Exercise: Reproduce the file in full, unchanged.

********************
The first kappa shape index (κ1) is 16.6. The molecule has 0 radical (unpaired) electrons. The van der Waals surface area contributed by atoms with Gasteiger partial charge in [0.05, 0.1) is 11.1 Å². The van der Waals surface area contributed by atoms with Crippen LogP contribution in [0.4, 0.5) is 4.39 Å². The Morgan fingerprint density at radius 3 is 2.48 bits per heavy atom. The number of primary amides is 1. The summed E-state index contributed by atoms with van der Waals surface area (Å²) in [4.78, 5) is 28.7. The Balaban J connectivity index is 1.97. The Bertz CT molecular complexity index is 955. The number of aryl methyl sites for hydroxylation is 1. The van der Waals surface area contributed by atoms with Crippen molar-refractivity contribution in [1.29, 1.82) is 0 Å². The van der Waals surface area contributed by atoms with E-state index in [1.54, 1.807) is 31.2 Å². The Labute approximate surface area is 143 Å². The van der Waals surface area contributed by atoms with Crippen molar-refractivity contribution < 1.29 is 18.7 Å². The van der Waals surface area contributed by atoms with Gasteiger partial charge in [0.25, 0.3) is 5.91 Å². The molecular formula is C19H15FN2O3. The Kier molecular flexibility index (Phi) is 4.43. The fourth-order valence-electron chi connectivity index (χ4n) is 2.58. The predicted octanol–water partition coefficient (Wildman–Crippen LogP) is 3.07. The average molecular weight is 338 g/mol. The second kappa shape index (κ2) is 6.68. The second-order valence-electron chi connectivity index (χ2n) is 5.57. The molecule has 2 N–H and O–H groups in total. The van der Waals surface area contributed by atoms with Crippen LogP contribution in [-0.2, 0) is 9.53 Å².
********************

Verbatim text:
The first kappa shape index (κ1) is 16.6. The molecule has 0 radical (unpaired) electrons. The van der Waals surface area contributed by atoms with Gasteiger partial charge in [0.05, 0.1) is 11.1 Å². The van der Waals surface area contributed by atoms with Crippen LogP contribution in [0.4, 0.5) is 4.39 Å². The Morgan fingerprint density at radius 3 is 2.48 bits per heavy atom. The number of primary amides is 1. The summed E-state index contributed by atoms with van der Waals surface area (Å²) in [4.78, 5) is 28.7. The Balaban J connectivity index is 1.97. The Bertz CT molecular complexity index is 955. The number of aryl methyl sites for hydroxylation is 1. The van der Waals surface area contributed by atoms with Crippen molar-refractivity contribution in [1.29, 1.82) is 0 Å². The van der Waals surface area contributed by atoms with E-state index in [1.54, 1.807) is 31.2 Å². The Labute approximate surface area is 143 Å². The van der Waals surface area contributed by atoms with Crippen molar-refractivity contribution < 1.29 is 18.7 Å². The van der Waals surface area contributed by atoms with Gasteiger partial charge in [0.25, 0.3) is 5.91 Å². The molecular formula is C19H15FN2O3. The Kier molecular flexibility index (Phi) is 4.43. The fourth-order valence-electron chi connectivity index (χ4n) is 2.58. The predicted octanol–water partition coefficient (Wildman–Crippen LogP) is 3.07. The average molecular weight is 338 g/mol. The second kappa shape index (κ2) is 6.68. The second-order valence-electron chi connectivity index (χ2n) is 5.57. The molecule has 2 N–H and O–H groups in total. The van der Waals surface area contributed by atoms with Crippen LogP contribution in [-0.2, 0) is 9.53 Å².